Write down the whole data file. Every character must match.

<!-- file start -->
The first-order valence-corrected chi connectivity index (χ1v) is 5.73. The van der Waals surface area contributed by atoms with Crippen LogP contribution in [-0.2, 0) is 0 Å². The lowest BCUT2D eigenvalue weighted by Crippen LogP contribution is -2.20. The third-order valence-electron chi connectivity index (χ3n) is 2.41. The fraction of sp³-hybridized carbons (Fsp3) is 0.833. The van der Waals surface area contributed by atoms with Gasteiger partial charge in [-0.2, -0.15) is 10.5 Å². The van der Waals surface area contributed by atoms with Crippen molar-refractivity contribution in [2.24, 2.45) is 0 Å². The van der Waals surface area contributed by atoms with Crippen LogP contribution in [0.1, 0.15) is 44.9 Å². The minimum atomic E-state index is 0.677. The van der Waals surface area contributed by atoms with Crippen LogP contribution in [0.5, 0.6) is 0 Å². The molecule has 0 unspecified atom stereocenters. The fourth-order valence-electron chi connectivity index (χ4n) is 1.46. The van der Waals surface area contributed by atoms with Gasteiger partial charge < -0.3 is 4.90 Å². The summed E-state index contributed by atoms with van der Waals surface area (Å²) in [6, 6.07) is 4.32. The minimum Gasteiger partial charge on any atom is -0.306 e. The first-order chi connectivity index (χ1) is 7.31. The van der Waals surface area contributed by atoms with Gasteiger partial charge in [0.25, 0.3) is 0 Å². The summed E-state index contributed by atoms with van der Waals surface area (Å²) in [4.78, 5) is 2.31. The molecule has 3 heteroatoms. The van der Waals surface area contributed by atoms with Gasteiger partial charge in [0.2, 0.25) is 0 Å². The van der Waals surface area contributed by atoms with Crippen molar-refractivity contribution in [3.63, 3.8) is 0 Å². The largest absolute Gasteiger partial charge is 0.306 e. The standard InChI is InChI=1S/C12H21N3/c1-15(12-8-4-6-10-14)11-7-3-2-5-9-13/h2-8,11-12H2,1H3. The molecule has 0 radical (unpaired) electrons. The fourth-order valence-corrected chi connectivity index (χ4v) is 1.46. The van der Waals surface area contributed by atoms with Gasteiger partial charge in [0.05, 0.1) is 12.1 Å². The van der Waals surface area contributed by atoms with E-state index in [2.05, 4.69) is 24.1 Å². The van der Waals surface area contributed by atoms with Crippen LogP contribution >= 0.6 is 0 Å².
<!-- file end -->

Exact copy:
The first-order valence-corrected chi connectivity index (χ1v) is 5.73. The van der Waals surface area contributed by atoms with Crippen LogP contribution in [-0.2, 0) is 0 Å². The lowest BCUT2D eigenvalue weighted by Crippen LogP contribution is -2.20. The third-order valence-electron chi connectivity index (χ3n) is 2.41. The fraction of sp³-hybridized carbons (Fsp3) is 0.833. The van der Waals surface area contributed by atoms with Gasteiger partial charge in [-0.2, -0.15) is 10.5 Å². The van der Waals surface area contributed by atoms with Crippen molar-refractivity contribution in [2.24, 2.45) is 0 Å². The van der Waals surface area contributed by atoms with Crippen LogP contribution in [0.1, 0.15) is 44.9 Å². The minimum atomic E-state index is 0.677. The van der Waals surface area contributed by atoms with Crippen LogP contribution in [0.5, 0.6) is 0 Å². The molecule has 0 unspecified atom stereocenters. The fourth-order valence-electron chi connectivity index (χ4n) is 1.46. The van der Waals surface area contributed by atoms with Gasteiger partial charge < -0.3 is 4.90 Å². The summed E-state index contributed by atoms with van der Waals surface area (Å²) in [6, 6.07) is 4.32. The minimum Gasteiger partial charge on any atom is -0.306 e. The first-order chi connectivity index (χ1) is 7.31. The van der Waals surface area contributed by atoms with Gasteiger partial charge in [0.25, 0.3) is 0 Å². The summed E-state index contributed by atoms with van der Waals surface area (Å²) in [4.78, 5) is 2.31. The molecule has 3 heteroatoms. The van der Waals surface area contributed by atoms with Gasteiger partial charge in [0.2, 0.25) is 0 Å². The van der Waals surface area contributed by atoms with Crippen molar-refractivity contribution in [3.63, 3.8) is 0 Å². The largest absolute Gasteiger partial charge is 0.306 e. The standard InChI is InChI=1S/C12H21N3/c1-15(12-8-4-6-10-14)11-7-3-2-5-9-13/h2-8,11-12H2,1H3. The molecule has 0 radical (unpaired) electrons. The fourth-order valence-corrected chi connectivity index (χ4v) is 1.46. The van der Waals surface area contributed by atoms with Gasteiger partial charge in [0.05, 0.1) is 12.1 Å². The van der Waals surface area contributed by atoms with E-state index in [2.05, 4.69) is 24.1 Å². The van der Waals surface area contributed by atoms with Crippen LogP contribution >= 0.6 is 0 Å².